Mike and I actually talked about this during our afternoon together! In his words: “The pen is not so different from the camera.” Writers and photographers both have the ability to show the world what things look like from their perspectives. We have a lot of power to take what we see and shape it to evoke certain feelings or responses. The lighting, composition, focus, and frame of a photograph can all influence the photograph’s message. Similarly, word choice, structure, and what details a writer chooses to include all can be used to guide the reader in a certain direction. When Mike and I were talking we also connected over the behind-the-scenes aspect of our processes. Mike might go exploring for an entire day and return with only one photograph worth sharing; he has to be selective. I might spend hours researching a topic or hours interviewing a person, but I never include all of what I find. Trust me, no one wants to read a stream of consciousness of my investigations.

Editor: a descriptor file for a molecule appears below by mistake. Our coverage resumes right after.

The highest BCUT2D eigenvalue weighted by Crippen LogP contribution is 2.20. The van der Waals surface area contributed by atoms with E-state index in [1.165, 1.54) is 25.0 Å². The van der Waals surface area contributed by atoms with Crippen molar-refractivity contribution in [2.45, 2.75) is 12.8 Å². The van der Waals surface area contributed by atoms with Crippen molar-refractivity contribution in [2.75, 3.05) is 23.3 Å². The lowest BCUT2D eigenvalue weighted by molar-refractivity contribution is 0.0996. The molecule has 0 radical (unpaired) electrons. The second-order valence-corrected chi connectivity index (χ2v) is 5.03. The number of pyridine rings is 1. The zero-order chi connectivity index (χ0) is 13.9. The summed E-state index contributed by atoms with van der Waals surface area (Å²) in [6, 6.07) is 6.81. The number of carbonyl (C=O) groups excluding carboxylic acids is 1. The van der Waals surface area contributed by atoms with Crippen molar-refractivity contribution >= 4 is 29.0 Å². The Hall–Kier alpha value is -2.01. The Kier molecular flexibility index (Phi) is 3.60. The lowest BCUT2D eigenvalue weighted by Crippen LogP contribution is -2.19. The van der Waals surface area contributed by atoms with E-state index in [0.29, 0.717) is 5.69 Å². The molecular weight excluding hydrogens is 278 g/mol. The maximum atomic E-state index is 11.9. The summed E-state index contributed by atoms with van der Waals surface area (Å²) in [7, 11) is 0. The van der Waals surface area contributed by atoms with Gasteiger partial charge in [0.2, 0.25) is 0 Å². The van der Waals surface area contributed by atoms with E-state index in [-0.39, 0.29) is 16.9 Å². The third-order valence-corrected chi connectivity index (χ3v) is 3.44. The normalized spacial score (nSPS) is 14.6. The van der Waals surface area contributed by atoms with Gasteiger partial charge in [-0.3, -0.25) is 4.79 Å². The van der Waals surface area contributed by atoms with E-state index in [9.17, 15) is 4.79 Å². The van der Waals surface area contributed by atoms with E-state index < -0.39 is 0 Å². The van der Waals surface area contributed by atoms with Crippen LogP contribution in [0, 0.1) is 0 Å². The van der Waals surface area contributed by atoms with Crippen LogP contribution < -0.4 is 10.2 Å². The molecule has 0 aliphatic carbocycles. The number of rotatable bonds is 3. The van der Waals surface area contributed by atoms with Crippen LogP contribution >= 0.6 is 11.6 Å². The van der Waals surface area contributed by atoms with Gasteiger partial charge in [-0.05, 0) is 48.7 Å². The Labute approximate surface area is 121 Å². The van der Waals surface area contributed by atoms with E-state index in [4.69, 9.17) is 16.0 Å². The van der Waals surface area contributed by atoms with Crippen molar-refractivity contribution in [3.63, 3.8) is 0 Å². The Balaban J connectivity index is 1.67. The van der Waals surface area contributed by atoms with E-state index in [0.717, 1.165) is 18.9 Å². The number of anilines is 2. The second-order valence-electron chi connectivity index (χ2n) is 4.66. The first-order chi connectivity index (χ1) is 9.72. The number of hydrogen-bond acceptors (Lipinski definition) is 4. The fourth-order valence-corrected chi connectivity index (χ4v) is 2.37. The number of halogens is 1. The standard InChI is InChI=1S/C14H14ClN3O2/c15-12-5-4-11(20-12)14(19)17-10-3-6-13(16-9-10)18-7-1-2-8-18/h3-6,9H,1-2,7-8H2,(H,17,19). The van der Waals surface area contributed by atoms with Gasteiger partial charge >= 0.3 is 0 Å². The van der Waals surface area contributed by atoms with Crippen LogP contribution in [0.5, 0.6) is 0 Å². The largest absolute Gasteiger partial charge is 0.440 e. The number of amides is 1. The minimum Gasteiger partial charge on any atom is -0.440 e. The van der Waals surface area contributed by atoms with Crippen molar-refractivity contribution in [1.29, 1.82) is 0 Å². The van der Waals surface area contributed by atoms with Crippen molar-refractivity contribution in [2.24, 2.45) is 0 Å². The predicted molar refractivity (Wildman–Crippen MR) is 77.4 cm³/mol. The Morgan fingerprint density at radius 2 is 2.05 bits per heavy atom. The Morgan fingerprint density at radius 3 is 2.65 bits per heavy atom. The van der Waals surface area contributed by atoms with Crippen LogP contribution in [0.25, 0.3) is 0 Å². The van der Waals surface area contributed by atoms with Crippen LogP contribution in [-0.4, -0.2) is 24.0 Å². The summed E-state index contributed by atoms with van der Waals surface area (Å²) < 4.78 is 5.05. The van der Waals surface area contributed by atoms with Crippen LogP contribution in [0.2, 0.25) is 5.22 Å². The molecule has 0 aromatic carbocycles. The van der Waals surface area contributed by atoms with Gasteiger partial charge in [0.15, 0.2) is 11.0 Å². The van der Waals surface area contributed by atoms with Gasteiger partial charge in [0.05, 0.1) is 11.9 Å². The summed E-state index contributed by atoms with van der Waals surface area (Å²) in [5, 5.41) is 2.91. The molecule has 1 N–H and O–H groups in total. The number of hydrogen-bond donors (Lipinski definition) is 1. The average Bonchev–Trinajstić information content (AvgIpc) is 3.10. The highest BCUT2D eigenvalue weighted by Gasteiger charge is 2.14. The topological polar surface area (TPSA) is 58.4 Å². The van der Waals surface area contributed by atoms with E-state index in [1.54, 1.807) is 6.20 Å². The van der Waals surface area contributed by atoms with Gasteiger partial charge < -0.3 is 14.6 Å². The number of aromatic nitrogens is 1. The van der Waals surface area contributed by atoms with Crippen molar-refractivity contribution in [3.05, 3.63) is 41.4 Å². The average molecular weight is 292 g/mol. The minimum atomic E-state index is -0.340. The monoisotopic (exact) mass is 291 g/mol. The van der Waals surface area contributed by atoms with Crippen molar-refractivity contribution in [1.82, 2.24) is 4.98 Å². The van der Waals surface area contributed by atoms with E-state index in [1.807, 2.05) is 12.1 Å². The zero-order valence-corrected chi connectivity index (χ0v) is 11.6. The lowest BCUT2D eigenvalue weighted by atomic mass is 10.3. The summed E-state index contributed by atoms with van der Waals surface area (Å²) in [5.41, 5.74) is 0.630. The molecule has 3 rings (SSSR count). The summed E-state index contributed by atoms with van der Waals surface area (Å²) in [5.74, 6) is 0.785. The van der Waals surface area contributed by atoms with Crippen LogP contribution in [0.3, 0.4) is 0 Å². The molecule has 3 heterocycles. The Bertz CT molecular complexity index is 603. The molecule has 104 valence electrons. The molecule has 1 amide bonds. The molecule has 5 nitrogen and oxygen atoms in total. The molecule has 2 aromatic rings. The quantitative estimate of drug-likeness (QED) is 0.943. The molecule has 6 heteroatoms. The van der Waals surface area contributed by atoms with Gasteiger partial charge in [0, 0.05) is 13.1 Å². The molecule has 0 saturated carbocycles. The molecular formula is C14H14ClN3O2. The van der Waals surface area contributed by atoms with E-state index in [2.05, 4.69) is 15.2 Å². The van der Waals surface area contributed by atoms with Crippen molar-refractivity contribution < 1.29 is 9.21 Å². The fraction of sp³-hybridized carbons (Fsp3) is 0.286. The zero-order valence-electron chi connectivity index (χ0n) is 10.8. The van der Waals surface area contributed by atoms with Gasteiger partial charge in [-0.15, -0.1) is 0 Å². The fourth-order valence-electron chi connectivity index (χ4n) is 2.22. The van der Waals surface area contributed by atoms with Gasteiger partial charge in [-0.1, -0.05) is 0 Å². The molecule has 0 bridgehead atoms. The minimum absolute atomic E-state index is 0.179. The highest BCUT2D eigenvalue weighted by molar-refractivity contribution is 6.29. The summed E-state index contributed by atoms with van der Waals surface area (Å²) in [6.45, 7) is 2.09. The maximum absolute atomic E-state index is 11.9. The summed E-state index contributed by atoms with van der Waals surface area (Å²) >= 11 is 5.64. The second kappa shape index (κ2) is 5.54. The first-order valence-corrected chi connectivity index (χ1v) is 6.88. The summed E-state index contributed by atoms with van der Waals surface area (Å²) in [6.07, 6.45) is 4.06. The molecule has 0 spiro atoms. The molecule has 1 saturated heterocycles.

Seeing in your bio that you are both a writer and runner makes me think of Haruki Murakami’s What I Talk About When I Talk About Running. Do you think about your writing as you run? How are writing and running related for you?

I’m a big fan of Haruki Murakami, though I haven’t read his memoir (yet). I absolutely think about my writing when I run. It’s not intentional, I don’t set out on a run with a goal to come up with a structure for my essay by mile three, but it’s unavoidable. The act of running is very meditative for me and once I get into a rhythm, it helps me think, so naturally my brain circles back to whatever I’m writing at the time. I do a lot of problem-solving, brainstorming, and editing while running.